England: internet troll handed £100,000 bill after posting anonymous critical review of American law firm

England: internet troll handed £100,000 bill after posting anonymous critical review of American law firm

An internet troll faces a £100,000 bill after an American lawyer successfully sued him for libel.

Jason Page, 19, left a review on Google Maps describing Timothy Bussey, a Colorado lawyer, as “a scumbag” who “loses 80 per cent of his cases”, theHigh Court heard.

Mr Bussey suffered serious damage to his firm’s reputation as a result of the review, Mr Justice Eady ruled.

He awarded damages of £50,000 to Mr Bussey and told Mr Page, from Telford, to set aside a further £50,000 to cover legal costs.

The bill is thought to be the largest ever handed to an internet troll in a defamation case.

Following the judgment, Will Richmond-Coggan, Mr Bussey’s solicitor, said: “We hope this decision sends a message that fake negative reviews have a real impact on real people and those who post them can and will be held accountable.”

He added that Mr Page’s review may have been solicited by others and said Mr Bussey would take further legal action to find out who was ultimately responsible for the review.

Mr Page denied the allegations.

Google Maps users can leave reviews about businesses which are then indexed on Google.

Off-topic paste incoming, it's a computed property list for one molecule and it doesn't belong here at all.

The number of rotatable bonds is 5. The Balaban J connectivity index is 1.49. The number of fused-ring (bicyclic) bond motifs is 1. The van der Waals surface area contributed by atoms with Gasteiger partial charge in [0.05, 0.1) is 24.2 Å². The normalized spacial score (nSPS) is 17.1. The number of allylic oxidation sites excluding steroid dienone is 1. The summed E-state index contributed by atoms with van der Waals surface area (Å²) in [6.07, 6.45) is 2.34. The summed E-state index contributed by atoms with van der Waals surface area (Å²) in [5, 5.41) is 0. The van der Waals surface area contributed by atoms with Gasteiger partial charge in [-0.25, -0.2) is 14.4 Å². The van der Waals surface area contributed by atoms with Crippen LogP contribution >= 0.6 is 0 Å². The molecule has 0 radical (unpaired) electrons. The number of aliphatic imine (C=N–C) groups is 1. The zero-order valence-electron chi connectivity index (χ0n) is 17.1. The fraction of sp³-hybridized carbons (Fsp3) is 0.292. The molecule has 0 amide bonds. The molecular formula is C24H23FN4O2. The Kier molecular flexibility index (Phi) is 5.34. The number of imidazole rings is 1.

In this case, the review remained online for a year and would have been read by potential clients of the law firm, the court was told.

Mr Bussey used a lawyer in California to subpoena Google’s records, which led them back to Mr Page.

He told the court a hacker may have commandeered his computer to post the review and that the hacker may have been attempting revenge for Mr Page’s actions as a moderator of the website Reddit.

But Mr Justice Eady said this would have been a challenge given as the hacker would need to bypass passwords as well as sophisticated security in place.

He said the “overwhelming probability” was that Mr Page either wrote the post or authorised it.

He was refused permission to appeal – though he has until April 1 to apply to the Court of Appeal.

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